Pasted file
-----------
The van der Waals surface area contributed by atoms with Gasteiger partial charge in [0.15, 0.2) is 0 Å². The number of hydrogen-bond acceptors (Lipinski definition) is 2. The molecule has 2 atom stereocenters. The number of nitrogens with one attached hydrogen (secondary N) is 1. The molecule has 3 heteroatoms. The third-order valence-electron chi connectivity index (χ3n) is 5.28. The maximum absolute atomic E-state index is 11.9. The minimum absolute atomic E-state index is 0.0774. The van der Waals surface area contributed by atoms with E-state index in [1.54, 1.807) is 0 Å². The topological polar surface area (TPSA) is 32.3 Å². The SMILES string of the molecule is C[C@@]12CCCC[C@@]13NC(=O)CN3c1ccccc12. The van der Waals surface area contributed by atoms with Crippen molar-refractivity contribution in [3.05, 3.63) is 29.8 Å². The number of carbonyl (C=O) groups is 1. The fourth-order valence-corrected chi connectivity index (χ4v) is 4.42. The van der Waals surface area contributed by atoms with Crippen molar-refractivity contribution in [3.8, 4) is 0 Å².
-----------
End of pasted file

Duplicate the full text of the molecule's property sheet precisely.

The van der Waals surface area contributed by atoms with Gasteiger partial charge in [0.15, 0.2) is 0 Å². The number of hydrogen-bond acceptors (Lipinski definition) is 2. The molecule has 2 atom stereocenters. The number of nitrogens with one attached hydrogen (secondary N) is 1. The molecule has 3 heteroatoms. The third-order valence-electron chi connectivity index (χ3n) is 5.28. The maximum absolute atomic E-state index is 11.9. The minimum absolute atomic E-state index is 0.0774. The van der Waals surface area contributed by atoms with E-state index in [1.54, 1.807) is 0 Å². The topological polar surface area (TPSA) is 32.3 Å². The SMILES string of the molecule is C[C@@]12CCCC[C@@]13NC(=O)CN3c1ccccc12. The van der Waals surface area contributed by atoms with Crippen molar-refractivity contribution in [3.05, 3.63) is 29.8 Å². The number of carbonyl (C=O) groups is 1. The fourth-order valence-corrected chi connectivity index (χ4v) is 4.42. The van der Waals surface area contributed by atoms with Crippen molar-refractivity contribution in [3.8, 4) is 0 Å².